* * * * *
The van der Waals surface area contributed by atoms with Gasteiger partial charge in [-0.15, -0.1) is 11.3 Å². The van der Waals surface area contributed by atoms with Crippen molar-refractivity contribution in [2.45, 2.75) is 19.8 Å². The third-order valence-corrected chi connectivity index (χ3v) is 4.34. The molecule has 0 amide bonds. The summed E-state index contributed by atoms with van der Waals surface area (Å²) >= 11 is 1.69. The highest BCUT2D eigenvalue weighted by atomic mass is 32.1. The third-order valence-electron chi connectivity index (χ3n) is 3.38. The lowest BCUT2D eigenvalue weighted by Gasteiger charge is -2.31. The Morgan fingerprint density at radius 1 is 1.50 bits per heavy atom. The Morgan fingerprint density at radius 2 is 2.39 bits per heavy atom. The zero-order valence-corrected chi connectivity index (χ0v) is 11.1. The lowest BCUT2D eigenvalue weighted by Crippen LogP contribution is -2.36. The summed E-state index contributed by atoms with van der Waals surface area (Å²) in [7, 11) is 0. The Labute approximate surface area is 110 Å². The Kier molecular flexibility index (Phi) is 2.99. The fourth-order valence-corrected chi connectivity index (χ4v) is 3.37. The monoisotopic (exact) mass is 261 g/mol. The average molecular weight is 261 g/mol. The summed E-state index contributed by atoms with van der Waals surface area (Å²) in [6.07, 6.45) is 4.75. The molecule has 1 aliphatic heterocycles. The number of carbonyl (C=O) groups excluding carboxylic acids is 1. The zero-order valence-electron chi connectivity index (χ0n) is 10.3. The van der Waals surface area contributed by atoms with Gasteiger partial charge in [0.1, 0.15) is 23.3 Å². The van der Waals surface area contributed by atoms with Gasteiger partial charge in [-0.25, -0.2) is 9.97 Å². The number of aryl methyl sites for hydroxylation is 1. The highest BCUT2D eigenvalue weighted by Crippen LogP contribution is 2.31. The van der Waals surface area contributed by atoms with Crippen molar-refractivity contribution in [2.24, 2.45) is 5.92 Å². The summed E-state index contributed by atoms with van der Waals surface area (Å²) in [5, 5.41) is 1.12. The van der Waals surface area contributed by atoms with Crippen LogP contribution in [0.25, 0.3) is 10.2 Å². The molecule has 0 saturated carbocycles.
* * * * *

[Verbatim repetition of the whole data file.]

The van der Waals surface area contributed by atoms with Gasteiger partial charge in [-0.15, -0.1) is 11.3 Å². The van der Waals surface area contributed by atoms with Crippen molar-refractivity contribution in [2.45, 2.75) is 19.8 Å². The third-order valence-corrected chi connectivity index (χ3v) is 4.34. The molecule has 0 amide bonds. The summed E-state index contributed by atoms with van der Waals surface area (Å²) >= 11 is 1.69. The highest BCUT2D eigenvalue weighted by atomic mass is 32.1. The third-order valence-electron chi connectivity index (χ3n) is 3.38. The lowest BCUT2D eigenvalue weighted by Gasteiger charge is -2.31. The Morgan fingerprint density at radius 1 is 1.50 bits per heavy atom. The Morgan fingerprint density at radius 2 is 2.39 bits per heavy atom. The zero-order valence-corrected chi connectivity index (χ0v) is 11.1. The lowest BCUT2D eigenvalue weighted by Crippen LogP contribution is -2.36. The summed E-state index contributed by atoms with van der Waals surface area (Å²) in [7, 11) is 0. The Labute approximate surface area is 110 Å². The Kier molecular flexibility index (Phi) is 2.99. The fourth-order valence-corrected chi connectivity index (χ4v) is 3.37. The monoisotopic (exact) mass is 261 g/mol. The average molecular weight is 261 g/mol. The summed E-state index contributed by atoms with van der Waals surface area (Å²) in [6.07, 6.45) is 4.75. The molecule has 1 aliphatic heterocycles. The number of carbonyl (C=O) groups excluding carboxylic acids is 1. The zero-order valence-electron chi connectivity index (χ0n) is 10.3. The van der Waals surface area contributed by atoms with Gasteiger partial charge in [0.1, 0.15) is 23.3 Å². The van der Waals surface area contributed by atoms with Gasteiger partial charge in [-0.25, -0.2) is 9.97 Å². The number of aryl methyl sites for hydroxylation is 1. The highest BCUT2D eigenvalue weighted by Crippen LogP contribution is 2.31. The van der Waals surface area contributed by atoms with Crippen molar-refractivity contribution in [2.24, 2.45) is 5.92 Å². The summed E-state index contributed by atoms with van der Waals surface area (Å²) in [5, 5.41) is 1.12. The van der Waals surface area contributed by atoms with Crippen LogP contribution in [0.25, 0.3) is 10.2 Å². The molecule has 0 saturated carbocycles.